Coffee pricing anywhere along the line is pretty much guesswork, but comparing numbers up and down the production chain and from place to place gets even more dicey.
The reason that all coffee pricing is pretty much guess work is that most of it is loosely based on a convoluted supply/demand market mechanism and the rest of it is set in circumstances where people don’t even know their operating costs.
There’s also a lot of morphing between units and currencies, making things even more convoluted. I have a personal aversion to putting everything into dollars, because the shock-and-awe tactics of “people who live on a dollar a day!” are too over/misused. Here I’m putting things into dollars so that they mean something to you, but I’m also including indicators so that you have actual points of reference for how much that amount is worth in a local context. Listo?
Determining what coffee is worth depends on the form it’s in and the place in which it’s in that form. For example, a cup of coffee.
A 4oz cup of “tinto” costs 500 Colombian pesos, roughly $0.25 (tha buñuelo is another $0.50). Minutes on your cell phone cost between 100-200 pesos and for 6000 pesos you can get a full lunch.
A cup of brewed coffee in New York can cost anywhere from $0.75 to $4. That’s 1400-8000 pesos.
A pound of roasted whole bean coffee can cost between $6-18 dollars in the US. Here in Colombia roasted whole bean coffee is only recently being sold per pound and runs around 10,000 pesos.
A pound of this green (Arabica) coffee is the global crux of every other coffee price that comes before or after it. The price at which a pound of green coffee is traded determines the money the growers/processers make and can thus pay their employees. It determines how much it costs for roasters to buy to then sell to consumers. And the price per pound for this green Arabica coffee has nothing to do with coffee.
It is no way connected to the cost of production any of the 50+ countries where coffee is grown. It has to with how many people are buying and selling contracts for coffee, but because you can just sell one contract to buy another one and never actually any up with any coffee, just a rotation of contract trades, it then also has to with how many people think (speculate) that other people will be buying or selling coffee. And how much. And exactly when how many people will buy how much.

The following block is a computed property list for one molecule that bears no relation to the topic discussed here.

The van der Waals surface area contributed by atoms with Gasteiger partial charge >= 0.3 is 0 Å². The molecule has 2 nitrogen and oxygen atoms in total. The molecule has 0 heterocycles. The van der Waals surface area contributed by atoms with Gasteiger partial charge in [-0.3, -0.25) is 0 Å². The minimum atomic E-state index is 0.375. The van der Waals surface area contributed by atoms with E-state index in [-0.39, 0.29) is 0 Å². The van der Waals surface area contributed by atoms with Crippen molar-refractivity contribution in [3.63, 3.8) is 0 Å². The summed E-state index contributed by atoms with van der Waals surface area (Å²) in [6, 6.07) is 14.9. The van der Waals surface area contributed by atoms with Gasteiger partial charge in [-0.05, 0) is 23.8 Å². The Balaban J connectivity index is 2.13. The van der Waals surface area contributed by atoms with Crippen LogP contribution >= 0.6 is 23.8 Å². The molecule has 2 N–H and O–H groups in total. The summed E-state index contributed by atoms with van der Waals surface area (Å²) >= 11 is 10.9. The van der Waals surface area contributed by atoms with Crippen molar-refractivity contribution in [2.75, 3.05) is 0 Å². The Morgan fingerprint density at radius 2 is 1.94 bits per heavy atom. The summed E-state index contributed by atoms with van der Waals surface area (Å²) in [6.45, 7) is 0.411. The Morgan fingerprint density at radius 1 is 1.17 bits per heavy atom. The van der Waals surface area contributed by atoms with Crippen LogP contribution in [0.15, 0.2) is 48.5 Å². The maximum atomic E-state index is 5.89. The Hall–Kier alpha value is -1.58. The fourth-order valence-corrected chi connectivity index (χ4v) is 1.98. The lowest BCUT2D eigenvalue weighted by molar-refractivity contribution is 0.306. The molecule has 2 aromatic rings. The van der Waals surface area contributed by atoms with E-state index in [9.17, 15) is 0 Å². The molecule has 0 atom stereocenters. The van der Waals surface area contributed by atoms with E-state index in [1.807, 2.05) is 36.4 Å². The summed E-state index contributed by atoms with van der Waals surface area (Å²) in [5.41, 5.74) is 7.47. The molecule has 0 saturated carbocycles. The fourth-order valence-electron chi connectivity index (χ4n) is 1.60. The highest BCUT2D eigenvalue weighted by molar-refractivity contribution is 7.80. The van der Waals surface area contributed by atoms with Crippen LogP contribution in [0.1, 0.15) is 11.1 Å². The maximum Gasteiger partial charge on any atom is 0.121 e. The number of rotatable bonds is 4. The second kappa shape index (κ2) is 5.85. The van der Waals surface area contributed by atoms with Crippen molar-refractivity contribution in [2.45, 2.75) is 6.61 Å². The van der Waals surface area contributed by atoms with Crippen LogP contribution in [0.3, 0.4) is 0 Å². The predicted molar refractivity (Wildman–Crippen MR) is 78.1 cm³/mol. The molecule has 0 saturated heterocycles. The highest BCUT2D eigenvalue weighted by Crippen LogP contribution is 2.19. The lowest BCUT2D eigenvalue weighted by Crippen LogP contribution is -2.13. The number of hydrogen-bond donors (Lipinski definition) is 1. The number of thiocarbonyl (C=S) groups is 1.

As of 16:59 EST Friday May 17, 2013, a pound of green Arabica coffee was trading at $1.37. If I’d written this post on Wednesday, I’d be telling you $1.43. The New York price per pound is then what local coffee coops/middle men plug into a magic formula to determine what they pay for the coffee in parchment that they then turn into green coffee for export.
On the other hand, a pound of this green Panamanian Geisha can be worth upwards of $100/lb. Last year’s top Panamanian Geisha auction price was $ 90.25/lb, with the record breaker in 2010 at $170/lb. The 2013 auction takes place in a few weeks.
“Direct Trade” sales aim to pad traditionally low market prices by offering a “market plus X” for the exceptional coffees they buy. Some even sidestep the market altogether, by buying coffee at a fixed price based on the cost of production. But because most coffee farms aren’t selling “direct trade” and aren’t run like businesses, a surprising number of farmers don’t know the cost per kilo of growing coffee.
With Friday’s market price- which holds through the weekend- 125 kilos of coffee in parchment is worth 500,000 pesos ($272.50)- more or less. The price could different depending on the factor. In parchment it’s worth 4,000 pesos ($2.18). For 4,000 pesos you can get a kilo of potatoes (800), two empanadas (1000), a pack of 5 arepas (1000), and at least 30 minutes of internet (1200).
These cherries are Costa Rican, making them worth between 800-1500 colones per cajuela (1 ft square, roughly 13 kilos) to the picker who picked them. That’s between $1.60-$3 per cajuela, meaning between $0.12 and $0.23 per kilo. A top notch picker can pick upwards of 30 cajuelas per day, so at 5 days a week that’s 150 cajuelas, or between 120,000-225,000 colones a week. A beer costs 1000 colones, I got a cheap duffle for 7,000, and local bus fares are around 500, with long distance rides at around 8,000 or 10,000.
These cherries are Panamanian geisha, and they’re worth a daily wage far above per volume/weight payouts. Some pickers even sign a contract for the season.
These cherries are Colombian, so they’re worth between 380-500 pesos per kilo, which is roughly $0.21-$0.27 per kilo. It’s the end of the harvest and Colombian pickers are picking about 120 kilos per day, for 45,600-60,000 pesos a day, for 228,000-300,000 pesos a week. A soda costs 2,000 pesos, a beer 1400, a pack of cigarettes 2000, and the all-important jumbo batteries for the portable radio, 2000 for a pack of 2.
Let’s review! These are the current average (mode) prices per kilo of Colombian coffee in all its different forms.
|Cherries (price paid to pickers by owners)||$0.21 (380 pesos)|
|Parchment (price paid to owners by coop)||$2.18 (4,000 pesos)|
|Green coffee (price paid by importers to coop/exporter)||$3.14 ($1.37/lb)|
|Green coffee (price paid by roasters to importers)||Depends on market price at the second in which the deal is made|
|Roasted coffee (price paid by consumers to roaster)||$22 ($9.99/lb for Colombian French Roast on freshdirect.com)|
|Prepared coffee (price paid by consumers to vendors) for 16 oz ‘grande’||$2.40|
Kind of like the integrity of Juan Valdez, what coffee’s worth really depends on whom you ask.